USA v. Antonio Jordan, No. 11-2562 (6th Cir. 2013)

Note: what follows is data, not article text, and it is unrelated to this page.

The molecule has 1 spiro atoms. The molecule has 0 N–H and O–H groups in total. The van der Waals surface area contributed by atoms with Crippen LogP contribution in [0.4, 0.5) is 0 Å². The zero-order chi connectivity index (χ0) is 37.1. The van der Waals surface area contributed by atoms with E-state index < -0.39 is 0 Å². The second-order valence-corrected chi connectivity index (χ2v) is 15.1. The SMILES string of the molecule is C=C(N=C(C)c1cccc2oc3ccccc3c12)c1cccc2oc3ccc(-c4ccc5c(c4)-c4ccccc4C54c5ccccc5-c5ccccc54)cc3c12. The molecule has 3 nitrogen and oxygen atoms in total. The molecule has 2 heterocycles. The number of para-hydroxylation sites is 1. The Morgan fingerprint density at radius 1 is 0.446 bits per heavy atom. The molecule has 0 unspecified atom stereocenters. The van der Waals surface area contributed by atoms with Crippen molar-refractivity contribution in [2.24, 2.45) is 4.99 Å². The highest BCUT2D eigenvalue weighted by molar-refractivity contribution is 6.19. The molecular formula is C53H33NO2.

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NOT RECOMMENDED FOR FULL-TEXT PUBLICATION File Name: 13a0002n.06 FILED No. 11-2562 Jan 03, 2013 UNITED STATES COURT OF APPEALS FOR THE SIXTH CIRCUIT DEBORAH S. HUNT, Clerk UNITED STATES OF AMERICA Plaintiff-Appellee v. ANTONIO JORDAN Defendant-Appellant ) ) ) ) ) ) ) ) ) ) ON APPEAL FROM THE UNITED STATES DISTRICT COURT FOR THE EASTERN DISTRICT OF MICHIGAN BEFORE: BATCHELDER, Chief Circuit Judge; DAUGHTREY and ROGERS, Circuit Judges. ROGERS, Circuit Judge. Antonio Jordan pled guilty to being a felon in possession of a firearm. The district court found that the Armed Career Criminal Act required a minimum sentence of 180 months. The court sentenced Jordan to a within-guidelines sentence of 188 months. Jordan challenges his sentence on three grounds: (1) that the indictment was insufficient to inform him that he was being charged as an armed career criminal; (2) that two of his prior drug offenses were not serious drug offenses, as defined in the Armed Career Criminal Act, and therefore the act should not have applied; and (3) that the application of the Armed Career Criminal Act to his case constitutes cruel and unusual punishment in violation of the Eighth Amendment. Jordan has failed to preserve the first argument and it would fail on the merits regardless. He fails on the second ground because at least three of his prior convictions carried a sufficiently long maximum sentence to qualify as serious drug offenses. Finally, we have held numerous times that the application of No. 11-2562 United States of America v. Antonio Jordan the Armed Career Criminal Act s minimum sentence does not constitute cruel and unusual punishment. Since none of his arguments has merit, Jordan s sentence is affirmed. On May 5, 2009, police searched Antonio Jordan s vehicle while it was parked at a Pontiac, Michigan gas station, and found a Miroku .38 revolver. Jordan was in the vehicle at the time. Since Jordan had previously been convicted of a felony, he was indicted for being a felon in possession of a firearm under 18 U.S.C. § 922(g). The indictment also charged Jordan with violating 18 U.S.C. § 924(e), the Armed Career Criminal Act ( ACCA ), but did not mention the ACCA by name or note that it carried a mandatory 15-year sentence. Four days later, Jordan acknowledged that he had received, read and understood the indictment and knew that, if convicted, he would be sentenced to 15 years to life. Jordan then pled guilty to the charge, without a Rule 11 plea agreement, reserving his right to argue that certain predicate offenses that required application of the ACCA should not be counted. The pre-sentence report concluded that Jordan fell under the ACCA and gave a guideline range of 180 188 months. PSR at 15. Jordan objected, arguing that the use of any of his prior convictions to enhance his sentence violated the Sixth Amendment, and that two of his four prior drug convictions were ambiguous and therefore should not be counted as serious drug offenses for ACCA purposes. Jordan did not appear for his sentencing, and a warrant was issued for his arrest. He was arrested again 13 months later. At sentencing, the district court found that Jordan s prior drug distribution violations supported the ACCA enhancement, but refused to add another enhancement for obstruction of justice. Considering the circumstances of the crime, Jordan s prior criminal -2- No. 11-2562 United States of America v. Antonio Jordan history, and his flight, the court sentenced Jordan to the top of the guideline range: 188 months. Jordan now appeals, arguing that the indictment was insufficient, that the ACCA enhancement should not have applied, and that the application of the ACCA to him constitutes cruel and unusual punishment. Jordan has not preserved his indictment argument. Any motion alleging a defect in the indictment must be made before trial. Fed. R. Crim. P. 12(b)(3)(B). The only exceptions are when the indictment fails to invoke the court s jurisdiction or to state an offense. Id. In his brief, Jordan recognizes the ACCA is not a separate criminal offense. Jordan Br. at 11. Accordingly, the exception does not apply. Jordan failed to challenge the indictment before trial and therefore cannot challenge it now. Had Jordan preserved the argument, it would still fail. Where the indictment is challenged for the first time on appeal, this court must construe the indictment liberally in favor of its sufficiency. United States v. Teh, 535 F.3d 511, 516 (6th Cir. 2008). Moreover, the defendant must demonstrate plain error to succeed. Id. Jordan cannot do so. Jordan argues that the indictment must have provided notice that he was being charged as an armed career criminal or that he was alleged to have three prior qualifying felonies. However, an indictment need not list earlier convictions if they are used only to authorize an enhanced sentence. Almendarez-Torres v. United States, 523 U.S. 224, 226 (1998). Furthermore, Jordan knew what penalties he was facing. Jordan signed an acknowledgment of indictment stating that he understood that he was facing a sentence of fifteen years to life if convicted. R. 8. Moreover, his attorney s -3- No. 11-2562 United States of America v. Antonio Jordan challenges focused on the predicate offenses and the ACCA was discussed at length in Jordan s plea hearing. Although Jordan notes that his counsel attempted to withdraw from the case due to breakdowns in communications, counsel noted at the plea hearing that communications had been restored. Jordan knew the sentence he was facing and knew what the government needed to demonstrate. He cannot show plain error. Jordan s second argument fails because at least three of his prior convictions qualify as serious drug offenses, thus qualifying him for the ACCA s sentence enhancement. Jordan s presentence report shows four convictions for the delivery or manufacture of less than 50 grams of a controlled substance. PSR at 6 9. The ACCA sentencing enhancement applies to anyone with three previous convictions for serious drug offenses. 18 U.S.C. § 924(e)(1). The definition of serious drug offense includes violations of state law involving manufacturing, distributing, or possessing with intent to manufacture or distribute, a controlled substance . . . for which a maximum term of imprisonment of ten years or more is prescribed by law. Id. at § 924(e)(2)(A)(ii). Jordan concedes that his 1991 and 1998 convictions qualify. For the ACCA enhancement to apply, either his 1993 or 1999 conviction must also qualify. Since they both do, the ACCA s sentence enhancement applies. Jordan argues that his 1993 conviction does not qualify because the final judgment is ambiguous. The judgment lists only second offense/double penalty as the crime and cites only a Michigan statute providing enhanced sentences to individuals who commit second offenses. R. 29-1. However, the charging document shows that the underlying offense was a violation of Mich. Comp. -4- No. 11-2562 United States of America v. Antonio Jordan Laws § 333.7401(2)(a)(iv), which bans the manufacture, delivery, or possession with intent to manufacture or deliver of under 50 grams of a controlled substance. The maximum punishment for that offense is 20 years imprisonment. Id. This qualifies it as a serious drug offense under the ACCA. Since this was the same offense he was convicted of in 1991 (PSR at 6), Jordan qualified for the double sentence. His plea questionnaire provides further evidence, as it lists two counts of delivery of controlled substance as the offense and forty years as the maximum sentence. R. 29-3. In cases where the statutory definition is ambiguous, this court may also refer to the terms of the charging document, the terms of a plea agreement or transcript of colloquy between judge and defendant in which the factual basis for the plea was confirmed by the defendant, or to some comparable judicial record of this information. United States v. Taylor, 301 F. App x 508, 517 (6th Cir. 2008) (quoting Shepard v. United States, 544 U.S. 13, 26 (2005)). In United States v. Taylor, the only case Jordan cites on this point, this court found that Michigan s second offense statute created the kind of ambiguity that requires examining the charging document and plea agreement. Id. at 519. Doing so here, it becomes clear that in 1993, Jordan was convicted of a second offense of delivering drugs and faced a maximum penalty of 40 years imprisonment. When added to the two uncontested convictions, this qualifies as a third conviction for a serious drug offense, and the ACCA applied, requiring a 15-year minimum sentence. Finally, contrary to Jordan s argument, the application of the ACCA in his case does not constitute cruel and unusual punishment in violation of the Eighth Amendment. This court has consistently held that the 180-month minimum sentence under the ACCA does not violate the Eight -5- No. 11-2562 United States of America v. Antonio Jordan Amendment, and is neither disproportionate to the offense, nor cruel and unusual punishment. United States v. Lemons, 480 F. App x 400, 405 (6th Cir. 2012). Congress has the power to define criminal punishments without giving the courts any sentencing discretion, and mandatory prison sentences are not cruel and unusual. United States v. Brown, 443 F. App x 956, 960 (6th Cir. 2011). In the teeth of these precedents [the defendant] has not identified, nor have we found, any decision from any court invalidating the application of ACCA s mandatory minimum to an individual on constitutional grounds. Id. Jordan, with seven previous convictions (PSR at 6-9), at least seven more arrests (PSR at 10), and a flight from sentencing on his record, does not have a compelling case for this to be the first. Because we conclude that Jordan s sentence was valid, we affirm the district court s judgment. -6-